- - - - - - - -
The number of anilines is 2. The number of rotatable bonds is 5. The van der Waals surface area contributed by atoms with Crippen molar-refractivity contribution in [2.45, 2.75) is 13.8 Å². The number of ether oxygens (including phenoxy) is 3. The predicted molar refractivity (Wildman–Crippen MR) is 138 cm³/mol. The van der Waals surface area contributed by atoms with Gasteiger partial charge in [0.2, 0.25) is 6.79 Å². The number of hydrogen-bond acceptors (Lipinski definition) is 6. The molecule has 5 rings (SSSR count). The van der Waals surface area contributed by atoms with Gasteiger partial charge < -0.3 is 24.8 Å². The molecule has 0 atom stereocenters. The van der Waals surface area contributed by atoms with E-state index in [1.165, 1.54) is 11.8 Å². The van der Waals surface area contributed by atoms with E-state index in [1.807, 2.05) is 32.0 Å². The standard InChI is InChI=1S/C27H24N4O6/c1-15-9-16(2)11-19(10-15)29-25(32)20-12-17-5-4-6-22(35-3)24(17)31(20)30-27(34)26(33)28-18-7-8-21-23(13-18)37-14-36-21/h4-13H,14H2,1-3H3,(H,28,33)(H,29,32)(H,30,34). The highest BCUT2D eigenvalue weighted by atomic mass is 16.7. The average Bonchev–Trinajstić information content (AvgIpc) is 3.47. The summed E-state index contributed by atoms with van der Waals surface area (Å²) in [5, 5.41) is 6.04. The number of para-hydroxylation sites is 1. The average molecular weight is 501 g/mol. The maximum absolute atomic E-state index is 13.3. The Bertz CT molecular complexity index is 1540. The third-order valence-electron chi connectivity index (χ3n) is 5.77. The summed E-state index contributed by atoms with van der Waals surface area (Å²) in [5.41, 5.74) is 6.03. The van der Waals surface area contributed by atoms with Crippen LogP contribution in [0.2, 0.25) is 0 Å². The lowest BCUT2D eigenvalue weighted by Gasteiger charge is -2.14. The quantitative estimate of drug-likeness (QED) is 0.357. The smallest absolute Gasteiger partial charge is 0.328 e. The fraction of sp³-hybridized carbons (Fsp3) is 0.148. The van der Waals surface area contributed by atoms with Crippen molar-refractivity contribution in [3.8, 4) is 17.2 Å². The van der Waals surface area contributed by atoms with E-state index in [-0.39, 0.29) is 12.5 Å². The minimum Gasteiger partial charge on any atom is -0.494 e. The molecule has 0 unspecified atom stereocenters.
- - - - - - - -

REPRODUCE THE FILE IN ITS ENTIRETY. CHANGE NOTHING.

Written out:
The number of anilines is 2. The number of rotatable bonds is 5. The van der Waals surface area contributed by atoms with Crippen molar-refractivity contribution in [2.45, 2.75) is 13.8 Å². The number of ether oxygens (including phenoxy) is 3. The predicted molar refractivity (Wildman–Crippen MR) is 138 cm³/mol. The van der Waals surface area contributed by atoms with Gasteiger partial charge in [0.2, 0.25) is 6.79 Å². The number of hydrogen-bond acceptors (Lipinski definition) is 6. The molecule has 5 rings (SSSR count). The van der Waals surface area contributed by atoms with Gasteiger partial charge < -0.3 is 24.8 Å². The molecule has 0 atom stereocenters. The van der Waals surface area contributed by atoms with E-state index in [1.165, 1.54) is 11.8 Å². The van der Waals surface area contributed by atoms with E-state index in [1.807, 2.05) is 32.0 Å². The standard InChI is InChI=1S/C27H24N4O6/c1-15-9-16(2)11-19(10-15)29-25(32)20-12-17-5-4-6-22(35-3)24(17)31(20)30-27(34)26(33)28-18-7-8-21-23(13-18)37-14-36-21/h4-13H,14H2,1-3H3,(H,28,33)(H,29,32)(H,30,34). The highest BCUT2D eigenvalue weighted by atomic mass is 16.7. The average Bonchev–Trinajstić information content (AvgIpc) is 3.47. The summed E-state index contributed by atoms with van der Waals surface area (Å²) in [5, 5.41) is 6.04. The number of para-hydroxylation sites is 1. The average molecular weight is 501 g/mol. The maximum absolute atomic E-state index is 13.3. The Bertz CT molecular complexity index is 1540. The third-order valence-electron chi connectivity index (χ3n) is 5.77. The summed E-state index contributed by atoms with van der Waals surface area (Å²) in [5.41, 5.74) is 6.03. The van der Waals surface area contributed by atoms with Crippen LogP contribution in [0.2, 0.25) is 0 Å². The lowest BCUT2D eigenvalue weighted by Gasteiger charge is -2.14. The quantitative estimate of drug-likeness (QED) is 0.357. The smallest absolute Gasteiger partial charge is 0.328 e. The fraction of sp³-hybridized carbons (Fsp3) is 0.148. The van der Waals surface area contributed by atoms with Crippen molar-refractivity contribution in [3.8, 4) is 17.2 Å². The van der Waals surface area contributed by atoms with E-state index in [-0.39, 0.29) is 12.5 Å². The minimum Gasteiger partial charge on any atom is -0.494 e. The molecule has 0 unspecified atom stereocenters.